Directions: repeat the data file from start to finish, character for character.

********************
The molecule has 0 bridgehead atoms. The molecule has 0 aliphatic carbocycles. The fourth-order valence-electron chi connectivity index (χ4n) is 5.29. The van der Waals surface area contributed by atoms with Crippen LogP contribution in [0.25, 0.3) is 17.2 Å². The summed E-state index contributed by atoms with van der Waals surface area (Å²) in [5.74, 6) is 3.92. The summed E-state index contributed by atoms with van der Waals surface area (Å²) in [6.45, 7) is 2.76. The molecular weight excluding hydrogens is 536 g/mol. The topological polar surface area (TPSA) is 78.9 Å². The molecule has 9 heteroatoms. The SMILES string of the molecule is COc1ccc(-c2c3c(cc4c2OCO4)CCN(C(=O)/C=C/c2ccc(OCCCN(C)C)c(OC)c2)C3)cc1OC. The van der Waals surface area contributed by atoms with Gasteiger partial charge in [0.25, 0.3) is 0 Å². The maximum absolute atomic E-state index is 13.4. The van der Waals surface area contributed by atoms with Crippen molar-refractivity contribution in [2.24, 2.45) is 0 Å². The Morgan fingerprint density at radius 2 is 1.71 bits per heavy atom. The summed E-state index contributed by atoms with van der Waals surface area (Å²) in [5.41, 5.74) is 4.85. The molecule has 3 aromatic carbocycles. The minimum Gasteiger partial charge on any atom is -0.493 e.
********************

The molecule has 0 bridgehead atoms. The molecule has 0 aliphatic carbocycles. The fourth-order valence-electron chi connectivity index (χ4n) is 5.29. The van der Waals surface area contributed by atoms with Crippen LogP contribution in [0.25, 0.3) is 17.2 Å². The summed E-state index contributed by atoms with van der Waals surface area (Å²) in [5.74, 6) is 3.92. The summed E-state index contributed by atoms with van der Waals surface area (Å²) in [6.45, 7) is 2.76. The molecular weight excluding hydrogens is 536 g/mol. The topological polar surface area (TPSA) is 78.9 Å². The molecule has 9 heteroatoms. The SMILES string of the molecule is COc1ccc(-c2c3c(cc4c2OCO4)CCN(C(=O)/C=C/c2ccc(OCCCN(C)C)c(OC)c2)C3)cc1OC. The van der Waals surface area contributed by atoms with Gasteiger partial charge in [0.25, 0.3) is 0 Å². The maximum absolute atomic E-state index is 13.4. The van der Waals surface area contributed by atoms with Crippen molar-refractivity contribution in [2.24, 2.45) is 0 Å². The Morgan fingerprint density at radius 2 is 1.71 bits per heavy atom. The summed E-state index contributed by atoms with van der Waals surface area (Å²) in [5.41, 5.74) is 4.85. The molecule has 3 aromatic carbocycles. The minimum Gasteiger partial charge on any atom is -0.493 e.